Adapted from a report by Laurina Driesse
A little haven in the south of Israel is restoring hope to women in need, through a place of safety for abused, traumatised and homeless Israeli women, thanks to help from the ICEJ.
Situated in Beersheva, this sanctuary shelters Israeli women from all walks of life, each with their own unique story to tell. They are referred to the shelter by Israeli social services, or by anti-violence organisations, detox facilities, and friends or family.
The women who come to this shelter usually do not qualify for any existing social program and thus the State cannot provide for them. This includes, for example, victims of abuse who are not suffering psychiatric damage severely enough to be treated in a hospital or special hostel, yet at the same time they are not mentally stable enough to cope with normal life. They also take in women who do not qualify for a battered women’s shelter if the abusive husband is imprisoned. Often, these women may not have a roof over their head, or any other means of survival. The situation is further complicated in cases where it involves new immigrants who do not have the support of nearby family and friends. In situations like these, this special shelter steps in.
Dedicated staff work closely with social services for each woman, meeting weekly with a counselling committee to help the women solve their social and legal issues. They also prepare them for living independently.
Some women stay in the shelter only for a few days, while others may remain for up to a year or more, depending on their circumstances. This past year, 14 new women sought refuge there.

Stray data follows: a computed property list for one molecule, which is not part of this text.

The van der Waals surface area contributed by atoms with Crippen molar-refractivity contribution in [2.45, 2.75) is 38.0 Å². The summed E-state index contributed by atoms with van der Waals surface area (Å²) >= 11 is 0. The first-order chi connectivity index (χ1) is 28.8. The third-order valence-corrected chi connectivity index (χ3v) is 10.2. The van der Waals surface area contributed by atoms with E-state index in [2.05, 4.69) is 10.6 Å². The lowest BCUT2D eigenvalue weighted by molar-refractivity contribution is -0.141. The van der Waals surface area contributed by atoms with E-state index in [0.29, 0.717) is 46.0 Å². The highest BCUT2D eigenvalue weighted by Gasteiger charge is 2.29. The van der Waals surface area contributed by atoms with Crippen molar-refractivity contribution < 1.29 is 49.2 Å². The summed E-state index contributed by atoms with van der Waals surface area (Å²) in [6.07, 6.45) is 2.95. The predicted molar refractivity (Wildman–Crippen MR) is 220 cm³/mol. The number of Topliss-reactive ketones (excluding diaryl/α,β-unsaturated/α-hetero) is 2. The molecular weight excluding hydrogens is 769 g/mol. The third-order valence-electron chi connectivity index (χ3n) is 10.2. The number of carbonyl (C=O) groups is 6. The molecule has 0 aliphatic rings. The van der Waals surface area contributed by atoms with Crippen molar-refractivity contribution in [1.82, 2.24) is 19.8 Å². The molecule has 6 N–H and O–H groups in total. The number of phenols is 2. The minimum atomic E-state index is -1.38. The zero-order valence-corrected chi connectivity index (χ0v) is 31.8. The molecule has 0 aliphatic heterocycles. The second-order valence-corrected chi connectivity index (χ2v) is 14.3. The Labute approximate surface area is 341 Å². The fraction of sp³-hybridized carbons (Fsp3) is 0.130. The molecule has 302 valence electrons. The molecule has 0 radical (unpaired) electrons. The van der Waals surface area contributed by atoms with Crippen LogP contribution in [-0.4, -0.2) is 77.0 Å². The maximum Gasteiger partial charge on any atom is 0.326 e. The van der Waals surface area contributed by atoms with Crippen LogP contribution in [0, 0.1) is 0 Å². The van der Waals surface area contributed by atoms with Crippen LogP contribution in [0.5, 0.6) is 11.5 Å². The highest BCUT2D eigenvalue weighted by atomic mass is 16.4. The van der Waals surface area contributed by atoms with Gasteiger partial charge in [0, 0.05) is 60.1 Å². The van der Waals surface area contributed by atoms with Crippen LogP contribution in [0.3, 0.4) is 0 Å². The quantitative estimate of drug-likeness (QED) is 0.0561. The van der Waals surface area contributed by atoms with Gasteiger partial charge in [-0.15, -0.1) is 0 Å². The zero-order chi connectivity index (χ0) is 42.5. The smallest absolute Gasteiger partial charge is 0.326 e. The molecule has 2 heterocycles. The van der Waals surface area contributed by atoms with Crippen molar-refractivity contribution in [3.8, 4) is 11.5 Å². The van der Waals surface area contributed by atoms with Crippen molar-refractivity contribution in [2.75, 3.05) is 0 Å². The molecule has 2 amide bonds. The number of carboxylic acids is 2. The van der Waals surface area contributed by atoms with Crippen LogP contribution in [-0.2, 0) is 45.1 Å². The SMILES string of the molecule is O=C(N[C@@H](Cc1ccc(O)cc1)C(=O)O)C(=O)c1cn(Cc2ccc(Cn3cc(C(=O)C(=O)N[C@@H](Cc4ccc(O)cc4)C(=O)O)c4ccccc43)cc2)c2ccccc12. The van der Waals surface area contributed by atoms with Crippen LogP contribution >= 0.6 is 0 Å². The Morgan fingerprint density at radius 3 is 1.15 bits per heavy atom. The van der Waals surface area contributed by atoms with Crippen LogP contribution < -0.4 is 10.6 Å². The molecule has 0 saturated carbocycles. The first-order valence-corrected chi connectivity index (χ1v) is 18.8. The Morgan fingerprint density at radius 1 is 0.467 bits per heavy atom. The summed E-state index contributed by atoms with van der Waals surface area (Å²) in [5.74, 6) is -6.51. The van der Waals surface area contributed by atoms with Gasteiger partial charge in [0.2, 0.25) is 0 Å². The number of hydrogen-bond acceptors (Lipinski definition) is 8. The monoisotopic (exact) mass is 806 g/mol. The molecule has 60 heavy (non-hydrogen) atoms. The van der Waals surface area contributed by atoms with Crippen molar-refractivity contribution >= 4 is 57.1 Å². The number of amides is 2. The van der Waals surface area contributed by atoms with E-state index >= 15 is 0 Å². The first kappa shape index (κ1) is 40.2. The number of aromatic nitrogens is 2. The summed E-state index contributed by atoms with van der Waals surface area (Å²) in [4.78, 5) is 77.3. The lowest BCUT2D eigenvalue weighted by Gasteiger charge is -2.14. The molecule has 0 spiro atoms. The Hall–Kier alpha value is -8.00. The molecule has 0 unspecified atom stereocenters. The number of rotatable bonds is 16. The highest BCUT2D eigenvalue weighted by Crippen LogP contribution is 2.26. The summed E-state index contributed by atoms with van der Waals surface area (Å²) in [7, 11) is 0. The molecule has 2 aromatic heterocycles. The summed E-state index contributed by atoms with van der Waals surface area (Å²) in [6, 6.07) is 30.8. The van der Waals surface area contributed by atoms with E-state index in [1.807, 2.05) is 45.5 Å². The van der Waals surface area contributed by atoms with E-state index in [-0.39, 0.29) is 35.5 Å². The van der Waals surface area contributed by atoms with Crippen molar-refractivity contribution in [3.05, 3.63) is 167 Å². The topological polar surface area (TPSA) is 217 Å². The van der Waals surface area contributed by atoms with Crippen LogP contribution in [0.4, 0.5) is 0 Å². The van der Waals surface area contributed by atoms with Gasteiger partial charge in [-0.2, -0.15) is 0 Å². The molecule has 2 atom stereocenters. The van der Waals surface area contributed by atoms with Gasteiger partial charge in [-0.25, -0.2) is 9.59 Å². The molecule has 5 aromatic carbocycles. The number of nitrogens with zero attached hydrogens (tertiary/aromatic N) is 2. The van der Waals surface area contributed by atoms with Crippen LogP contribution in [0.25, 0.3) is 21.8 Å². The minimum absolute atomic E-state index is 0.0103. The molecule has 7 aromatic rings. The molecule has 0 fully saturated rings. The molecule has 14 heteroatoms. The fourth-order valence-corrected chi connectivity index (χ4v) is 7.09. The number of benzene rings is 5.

The generosity of our donors allowed the ICEJ to be instrumental in the establishment of this shelter, which not only provides a place of safety and rest, but also mentors and encourages the women.
Two stories out of many are examples of what this project is about:
Among the newest arrivals to the shelter is 67-year-old Sarah*, who fled to Israel to escape a violent husband who threatened to kill her. The shelter became a haven for her and assisted in putting her legal status and social allowances in place, as well as finding employment and preparing her for an independent life.
Meanwhile, Karen*, a new arrival in her forties, had turned to alcohol to dull the pain of living with an abusive husband. What was a tool to numb pain became an addiction. But we are excited to share that she completed the detox process very quickly and miraculously is now clean. Karen enjoys attending the shelter’s Shabbat dinners and the shelter manager, Tatyana, is dedicating much time to teaching and guiding her.
(*Names have been changed to protect privacy)